Burzynski has been promoting his experimental treatment, which he calls “antineoplaston therapy,” since the 1970s. He lists a string of scientific papers on his website, but he hasn’t published any data from randomized controlled trials testing the efficacy of his treatment against placebos or more conventional therapies.
Antineoplaston therapy is not approved by the FDA for the treatment of any illness.
Yet Burzynski pitches it as a “cutting-edge,” personalized cancer treatment. His clinic’s slogan: “Tomorrow’s cancer treatment today.”
Two documentaries about the doctor paint him as a visionary persecuted by the medical establishment. Dr. Mehmet Oz, the medical-doctor-turned-TV-personality, has promoted him. But regulators have long been skeptical.
In the 1980s, the Texas Medical Board reviewed Burzynski’s use of antineoplaston therapy on about 60 patients to see if it was safe. The results were inconclusive. In 1988, the board accused him of violating the Medical Practice Act, in part because he had given patients the therapy after the FDA had put a hold on clinical trials. A Texas trial court later threw the case out. The board has called for suspending his license for violating medical standards.
The FDA has come down on Burzynski, too. Of particular interest to the agency: the clinic’s Institutional Review Board, which is charged with approving the protocols of research trials and protecting patient safety. The FDA concluded in 2008 that the board didn’t do enough to minimize risk to trial participants, failed to ensure patients gave informed consent, and otherwise neglected its responsibilities.
Strikingly, the FDA also said that when a member of the review board had a conflict of interest, non-IRB members were allowed to step in as substitutes. FDA regulations prohibit that practice. The FDA sent several warning letters but did not shut down the clinic.
In 2012, a young boy died in one of Burzynki’s trials, and both the Texas Medical Board and the FDA again investigated. The results were troubling for Burzynski.
In a harsh warning letter to Burzynski, dated Dec. 3, 2013, the FDA said the doctor had “failed to protect the rights, safety and welfare of subjects under your care.”
Dr. Stanislaw Burzynski has “failed to protect the rights, safety and welfare of subjects” under his care in clinical trials.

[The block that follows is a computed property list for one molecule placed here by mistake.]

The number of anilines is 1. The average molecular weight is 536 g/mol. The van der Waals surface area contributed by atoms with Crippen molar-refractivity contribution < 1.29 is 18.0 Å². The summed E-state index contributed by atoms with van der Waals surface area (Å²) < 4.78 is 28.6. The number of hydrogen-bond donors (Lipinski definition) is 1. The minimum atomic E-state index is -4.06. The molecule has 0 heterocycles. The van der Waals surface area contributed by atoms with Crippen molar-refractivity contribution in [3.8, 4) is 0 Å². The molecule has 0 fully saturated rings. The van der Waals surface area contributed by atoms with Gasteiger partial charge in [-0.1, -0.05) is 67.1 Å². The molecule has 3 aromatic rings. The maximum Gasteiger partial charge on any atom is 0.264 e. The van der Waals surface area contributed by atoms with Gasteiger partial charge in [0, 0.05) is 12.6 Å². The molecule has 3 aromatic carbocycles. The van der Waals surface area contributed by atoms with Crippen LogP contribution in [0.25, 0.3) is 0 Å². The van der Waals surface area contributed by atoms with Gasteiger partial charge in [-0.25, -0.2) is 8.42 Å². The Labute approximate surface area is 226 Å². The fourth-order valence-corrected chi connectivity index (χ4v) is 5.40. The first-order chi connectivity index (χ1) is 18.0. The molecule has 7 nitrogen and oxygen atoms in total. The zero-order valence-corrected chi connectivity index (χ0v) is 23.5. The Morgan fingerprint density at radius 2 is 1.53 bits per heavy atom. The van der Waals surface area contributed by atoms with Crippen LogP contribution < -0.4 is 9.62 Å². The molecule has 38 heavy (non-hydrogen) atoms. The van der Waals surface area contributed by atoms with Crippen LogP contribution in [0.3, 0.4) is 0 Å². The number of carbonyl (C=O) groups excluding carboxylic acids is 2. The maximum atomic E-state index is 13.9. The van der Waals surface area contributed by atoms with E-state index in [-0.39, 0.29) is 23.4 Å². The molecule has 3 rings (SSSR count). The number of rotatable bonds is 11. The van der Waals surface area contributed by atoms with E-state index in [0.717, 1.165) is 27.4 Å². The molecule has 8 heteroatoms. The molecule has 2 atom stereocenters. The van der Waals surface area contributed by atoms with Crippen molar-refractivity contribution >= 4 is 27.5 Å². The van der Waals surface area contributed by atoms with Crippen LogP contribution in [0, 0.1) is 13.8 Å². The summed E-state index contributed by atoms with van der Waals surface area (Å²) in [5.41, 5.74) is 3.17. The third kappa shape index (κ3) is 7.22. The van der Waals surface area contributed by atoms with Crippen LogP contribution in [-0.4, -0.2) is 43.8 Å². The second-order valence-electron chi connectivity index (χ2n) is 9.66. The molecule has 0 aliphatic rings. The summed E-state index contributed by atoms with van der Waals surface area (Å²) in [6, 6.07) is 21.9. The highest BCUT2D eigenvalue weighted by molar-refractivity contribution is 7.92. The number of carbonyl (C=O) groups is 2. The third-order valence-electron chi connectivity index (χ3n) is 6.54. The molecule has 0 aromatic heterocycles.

Food and Drug Administration
The agency also noted that Burzynski had failed to report adverse reactions that patients suffered in the clinical trial, as required by law, and neglected to obtain informed consent, especially regarding additional fees for the treatment. He was also cited for failing to maintain accurate case histories — which are crucial to figuring out whether a treatment actually works.
And that wasn’t all. “Overdoses have been reported to you on a weekly basis during your Monday, Wednesday and Friday staff meetings. There is no documentation to show that you have implemented corrective actions during this time period to ensure the safety and welfare of subjects,” reads one federal inspection report from 2013.
At the same time, the Texas Medical Board revved up its pursuit of the Houston doctor. In November 2014, the board filed another case against him, accusing him of violating ethical standards and the standard of care, among other charges. That case is pending.
Through it all, his fans have remained loyal. Rita Starr, who said the doctor successfully treated her mother in 1994, cofounded the Burzynski Patients Group to rally support. The doctor is now treating her husband for lymphoma. And she said she “personally knows” patients who have overcome brain malignancies after being treated by Burzynski.
Starr visited the clinic last week, gave Neil Fachon a new backpack to carry his treatment supplies in, and showed him photos of Burzynski patients who have survived cancer.